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didn't know who was in her shoulder which still doesn't have wi-fi. >> still talking about them. >> karen asks how many troop 6000s either? only in new york city or has expanded? >> it has expanded to others, similar to ours. we have maybe 7 or 8 other councils, might be more at this point, that have adopted similar programs. >> this might be for karina. what is the most meaningful for you and why? >> probably one of my badges
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for completing -- your cadet journey. that was a lot of work. reading the book and answering the questions. a lot of words then and working together. that is what i had. >> okay, laurie asks this project, does this project affect how you cover poverty in new york city? what lessons do you want readers to take away about our city and any quality or other lessons? >> i don't know if it changed, came in with a perspective of someone who didn't come up wealthy, someone on food stamps, free and reduced lunch, this was not foreign to me, but
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i think it reiterated what i wanted to get across. the public has a tendency to view homelessness as they man on the street with a cardboard sign and homelessness in new york city especially, people look like me, women, many of them black and hispanic who are -- so to me this book shows that and also people are people and sometimes there are obstacles. the economic, education, and it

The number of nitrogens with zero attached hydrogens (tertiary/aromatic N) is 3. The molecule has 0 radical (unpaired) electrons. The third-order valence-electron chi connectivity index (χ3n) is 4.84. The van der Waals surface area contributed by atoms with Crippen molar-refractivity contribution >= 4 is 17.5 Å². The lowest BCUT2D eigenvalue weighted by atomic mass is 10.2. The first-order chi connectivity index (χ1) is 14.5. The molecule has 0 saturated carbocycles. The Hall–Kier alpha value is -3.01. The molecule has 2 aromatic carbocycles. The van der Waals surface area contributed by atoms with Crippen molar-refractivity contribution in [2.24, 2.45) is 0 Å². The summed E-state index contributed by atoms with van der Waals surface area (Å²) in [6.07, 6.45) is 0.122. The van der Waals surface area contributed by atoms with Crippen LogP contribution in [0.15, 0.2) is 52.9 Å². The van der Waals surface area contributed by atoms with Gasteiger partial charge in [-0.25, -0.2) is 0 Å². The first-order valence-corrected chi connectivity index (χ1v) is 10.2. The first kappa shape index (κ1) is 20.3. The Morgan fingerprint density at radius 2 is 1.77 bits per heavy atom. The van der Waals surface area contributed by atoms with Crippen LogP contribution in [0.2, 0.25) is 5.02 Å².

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ends in homelessness. at this point, i think our government is going to have to really think about housing policies not just in new york city but around the country. >> this one is for giselle. allison asks what advice do you have for encouraging and recruiting female parent leaders like you in roles like this? >> good one. for recruiting i will always say food brings everything together. having a meal, breaking bread with someone, sitting down and being able to speak to someone, finding some type of mutual, having that conversation and opening up, this is important for me because it is a tough